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Tag Archives: self-publishing

Project Status 8 – Everybody Limbo

Sorry for the lack of articulate and clever prose this time, everyone. I’m just too tired and too stressed for my usual level of quality.

The book is out on Kindle. It WAS out on Createspace/Amazon in print, but when I tried to fix an error in the description it accidentally put it back through the review process. It’ll probably come out again in a few days. Meanwhile, I’m still waiting for Ingramspark to finish its review/pre-media process for the print book – during which time the ebook also cannot be adjusted – and then I need to fix the prices. For some reason the cover image is currently listed as not available, which is another headache. And once it’s all over I don’t even know how to find it in the estores of Ingram’s distribution partners, assuming that all books Ingram publishes do go into their distribution partner’s estores (which I’m not even sure about).

So many things have gone wrong, been delayed, et cetera, that I’m stressed up to my gills and haven’t slept properly in at least a week. (And, apparently, was too busy to notice the sudden development of gills on my person.)

I just want it to be over. But even once it is up I still have to market it and do the legal deposit and and and and… I’m in limbo. The book’s in limbo. It’s like a ridiculous dance party ducking under unexpected bars of difficulty and stomping all over my hopes. Everybody limbo!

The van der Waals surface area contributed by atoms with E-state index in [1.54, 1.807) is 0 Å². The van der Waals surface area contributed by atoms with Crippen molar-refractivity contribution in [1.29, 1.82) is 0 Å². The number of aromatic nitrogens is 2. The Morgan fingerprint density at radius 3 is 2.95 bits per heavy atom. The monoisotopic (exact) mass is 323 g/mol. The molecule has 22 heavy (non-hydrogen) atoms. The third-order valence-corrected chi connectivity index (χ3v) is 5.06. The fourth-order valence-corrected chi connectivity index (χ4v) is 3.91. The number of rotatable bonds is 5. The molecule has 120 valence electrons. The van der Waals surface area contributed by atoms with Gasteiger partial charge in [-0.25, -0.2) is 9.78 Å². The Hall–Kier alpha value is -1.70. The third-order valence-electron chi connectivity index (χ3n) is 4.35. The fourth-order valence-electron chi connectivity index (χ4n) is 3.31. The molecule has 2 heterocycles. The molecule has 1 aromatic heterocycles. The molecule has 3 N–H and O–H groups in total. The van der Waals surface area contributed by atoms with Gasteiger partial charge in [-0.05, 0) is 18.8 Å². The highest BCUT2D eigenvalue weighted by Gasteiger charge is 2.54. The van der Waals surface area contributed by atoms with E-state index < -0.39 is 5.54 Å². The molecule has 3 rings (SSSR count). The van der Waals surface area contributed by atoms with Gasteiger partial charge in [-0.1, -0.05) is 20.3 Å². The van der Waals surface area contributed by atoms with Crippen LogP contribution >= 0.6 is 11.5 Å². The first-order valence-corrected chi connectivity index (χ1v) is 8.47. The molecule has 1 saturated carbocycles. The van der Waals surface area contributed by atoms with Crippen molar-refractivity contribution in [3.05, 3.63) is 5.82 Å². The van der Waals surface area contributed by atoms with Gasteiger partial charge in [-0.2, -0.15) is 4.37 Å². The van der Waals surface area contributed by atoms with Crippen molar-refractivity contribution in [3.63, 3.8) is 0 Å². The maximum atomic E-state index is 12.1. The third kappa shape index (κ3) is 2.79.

UPDATE: Apparently no one in my family told the relatives in the UK that I’d published. That means that the whole one sale I’ve made was not, as I’d assumed, just a relative being nice. If it was one of you readers/followers who bought it: Thank you, I hope you enjoy it. If it wasn’t one of you readers/followers who bought it: That’s amazing because that would mean someone completely unaware of my existence found it and bought it. In that case, I thank you for reading my blog regardless of whether or not you care about the whole yet-another-blogger-being-crazy-enough-to-try-publishing bit.

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Posted by on February 26, 2017 in On L.C. Morgenstern's Work

 

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Author Status 2 – Destructive Distractions

So.

I’ve gone through the proof for my first book, the final cover has been decided and paid for (although the final print cover is waiting on the final formatting). I’m going to publish it within this month. I should be worrying about how it’ll be received.

I’m not. I’m too distracted by other things.

Ars Gratia Artis. L’art Pour L’art.